It’s time for all the dairy co-ops to fully recognise the stress that farmers caught with fixed milk-price contracts are under right now.

The principle of ‘force majeure’ is well recognised within legal circles.

In essence, it takes account of the fact that not every conceivable eventuality can be catered for within a contract arrangement.

So let me suggest that both the co-ops and the farmers who entered into fixed-payment contracts for milk in the mid-30c/L ball park could not have envisaged what would be coming down the track.

The reality is that every farm business in Ireland has been hit by a tsunami of additional costs over recent months due to the war in Ukraine, and for other reasons.

As a consequence, Irish farmers find themselves hostages to fortune, battling against international events, over which they have no control. 

The one upside within all of this is the continuing strengthening of international dairy markets.

This week, as a case in point, has seen the Irish Creamery Milk Suppliers’ Association (ICMSA) call on the dairies to pay 53c/L for May milk.

These are unheard-of prices.

But the reality is that the co-ops can afford to pay them, because the money is coming in from retail and foodservice buyers to make all of this feasible.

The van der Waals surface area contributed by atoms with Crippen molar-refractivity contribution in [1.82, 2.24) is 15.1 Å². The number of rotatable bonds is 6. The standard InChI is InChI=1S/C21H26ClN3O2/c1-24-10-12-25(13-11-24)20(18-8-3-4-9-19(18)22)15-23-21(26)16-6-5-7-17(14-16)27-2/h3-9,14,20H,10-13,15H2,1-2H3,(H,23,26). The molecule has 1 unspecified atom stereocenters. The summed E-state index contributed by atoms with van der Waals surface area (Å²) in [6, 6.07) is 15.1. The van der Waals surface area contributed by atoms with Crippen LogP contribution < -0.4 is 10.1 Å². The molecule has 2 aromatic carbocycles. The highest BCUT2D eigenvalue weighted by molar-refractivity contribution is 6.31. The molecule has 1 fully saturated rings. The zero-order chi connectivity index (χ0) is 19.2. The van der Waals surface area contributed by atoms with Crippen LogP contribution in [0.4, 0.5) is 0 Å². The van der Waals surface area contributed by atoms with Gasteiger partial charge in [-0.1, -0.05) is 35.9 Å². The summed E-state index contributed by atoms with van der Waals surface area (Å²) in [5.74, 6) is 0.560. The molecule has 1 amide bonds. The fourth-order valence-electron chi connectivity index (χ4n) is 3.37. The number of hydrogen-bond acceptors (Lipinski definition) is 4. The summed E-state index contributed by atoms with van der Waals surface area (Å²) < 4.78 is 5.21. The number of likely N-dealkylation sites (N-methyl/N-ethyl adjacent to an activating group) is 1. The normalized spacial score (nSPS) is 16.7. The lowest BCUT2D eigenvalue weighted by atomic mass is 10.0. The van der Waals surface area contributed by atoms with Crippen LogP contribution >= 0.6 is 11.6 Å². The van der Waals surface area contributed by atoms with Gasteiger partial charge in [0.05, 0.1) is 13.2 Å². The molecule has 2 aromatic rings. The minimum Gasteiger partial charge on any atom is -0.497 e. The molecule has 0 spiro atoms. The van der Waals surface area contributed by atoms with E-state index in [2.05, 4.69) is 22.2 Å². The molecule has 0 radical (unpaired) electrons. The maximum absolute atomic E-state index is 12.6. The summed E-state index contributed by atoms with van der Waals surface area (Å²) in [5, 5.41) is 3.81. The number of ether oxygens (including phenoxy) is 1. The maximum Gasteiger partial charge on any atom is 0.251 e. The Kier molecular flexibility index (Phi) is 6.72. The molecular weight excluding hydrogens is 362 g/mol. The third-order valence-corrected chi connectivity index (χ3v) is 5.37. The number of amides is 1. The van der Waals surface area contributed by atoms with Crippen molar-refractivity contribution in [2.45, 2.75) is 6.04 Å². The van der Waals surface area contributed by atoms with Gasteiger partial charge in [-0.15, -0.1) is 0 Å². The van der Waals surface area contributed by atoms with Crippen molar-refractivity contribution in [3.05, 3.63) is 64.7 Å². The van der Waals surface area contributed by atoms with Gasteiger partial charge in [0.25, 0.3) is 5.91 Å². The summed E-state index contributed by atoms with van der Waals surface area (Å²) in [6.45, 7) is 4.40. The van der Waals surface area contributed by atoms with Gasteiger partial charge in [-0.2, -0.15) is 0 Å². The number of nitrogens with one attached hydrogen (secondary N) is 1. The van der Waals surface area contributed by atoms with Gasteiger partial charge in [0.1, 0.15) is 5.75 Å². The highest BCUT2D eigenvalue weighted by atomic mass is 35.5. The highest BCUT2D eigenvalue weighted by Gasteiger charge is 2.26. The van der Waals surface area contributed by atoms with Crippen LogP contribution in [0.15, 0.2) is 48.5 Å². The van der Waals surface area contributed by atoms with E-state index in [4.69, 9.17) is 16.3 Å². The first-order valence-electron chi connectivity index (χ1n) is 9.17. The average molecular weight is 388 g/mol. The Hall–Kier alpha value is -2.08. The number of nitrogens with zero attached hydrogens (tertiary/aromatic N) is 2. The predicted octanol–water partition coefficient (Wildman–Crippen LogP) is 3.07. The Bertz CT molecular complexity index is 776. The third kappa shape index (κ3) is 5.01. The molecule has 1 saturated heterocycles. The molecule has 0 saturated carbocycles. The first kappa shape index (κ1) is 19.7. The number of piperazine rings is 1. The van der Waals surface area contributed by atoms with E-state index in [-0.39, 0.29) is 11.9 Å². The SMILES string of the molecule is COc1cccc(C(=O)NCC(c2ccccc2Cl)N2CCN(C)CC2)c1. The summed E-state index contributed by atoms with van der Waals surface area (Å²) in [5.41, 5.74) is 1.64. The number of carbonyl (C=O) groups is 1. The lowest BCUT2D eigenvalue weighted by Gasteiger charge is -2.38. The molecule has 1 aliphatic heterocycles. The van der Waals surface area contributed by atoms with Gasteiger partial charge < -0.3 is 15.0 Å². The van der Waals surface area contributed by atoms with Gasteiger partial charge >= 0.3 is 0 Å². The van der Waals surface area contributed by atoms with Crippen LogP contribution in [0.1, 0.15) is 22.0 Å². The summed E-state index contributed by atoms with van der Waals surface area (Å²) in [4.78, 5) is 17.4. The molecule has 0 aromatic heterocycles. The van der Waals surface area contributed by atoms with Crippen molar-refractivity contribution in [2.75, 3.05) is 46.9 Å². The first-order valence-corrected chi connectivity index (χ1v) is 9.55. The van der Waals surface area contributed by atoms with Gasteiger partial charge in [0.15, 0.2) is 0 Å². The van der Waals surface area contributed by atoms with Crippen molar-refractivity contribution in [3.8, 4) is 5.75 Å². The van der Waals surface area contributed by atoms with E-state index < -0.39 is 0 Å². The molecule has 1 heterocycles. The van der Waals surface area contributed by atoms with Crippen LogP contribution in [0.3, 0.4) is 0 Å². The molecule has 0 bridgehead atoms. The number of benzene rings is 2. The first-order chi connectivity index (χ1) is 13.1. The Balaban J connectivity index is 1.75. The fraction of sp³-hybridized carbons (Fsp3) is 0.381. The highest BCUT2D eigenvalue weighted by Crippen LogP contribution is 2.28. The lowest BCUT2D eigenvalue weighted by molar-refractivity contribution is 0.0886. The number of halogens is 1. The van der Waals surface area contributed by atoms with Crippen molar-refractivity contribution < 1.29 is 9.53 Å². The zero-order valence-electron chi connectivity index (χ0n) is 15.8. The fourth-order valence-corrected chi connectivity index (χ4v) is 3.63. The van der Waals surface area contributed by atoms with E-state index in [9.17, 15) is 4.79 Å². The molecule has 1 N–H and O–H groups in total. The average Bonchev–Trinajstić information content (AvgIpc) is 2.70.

Meanwhile, those farmers on fixed-price contracts are up to 20c/L behind where the market really is.

I have already referenced the principle of force majeure. And before the legal beagles tell me that I am barking up the wrong tree, let me make the following point.

Given current circumstances, the slavish interpretation of the wording within the various fixed milk price agreements is not the issue at stake here. But the principle of fairness is.

One of the aims of the co-operative movement was to help lift Irish farmers out of povert, to offer some certainty of income.

It is sad to see a situation arise, where some farmers are being so badly hit by the combined fixed-price contract and high cost of inputs that their futures are uncertain.

The co-ops must act, must do more, to do right by those farmers – now and into the future.  

And this has to be a genuine commitment on the part of all the societies, one that recognises the real need that is out there at farm level – across the island of Ireland – right now.    

The money is there to make this happen. We are all living through very unique and challenging times.

But, as I keep pointing out, the Irish co-ops were established to shelter their members from these storms.

Casting them adrift without a lifeline was never part of the plan at all.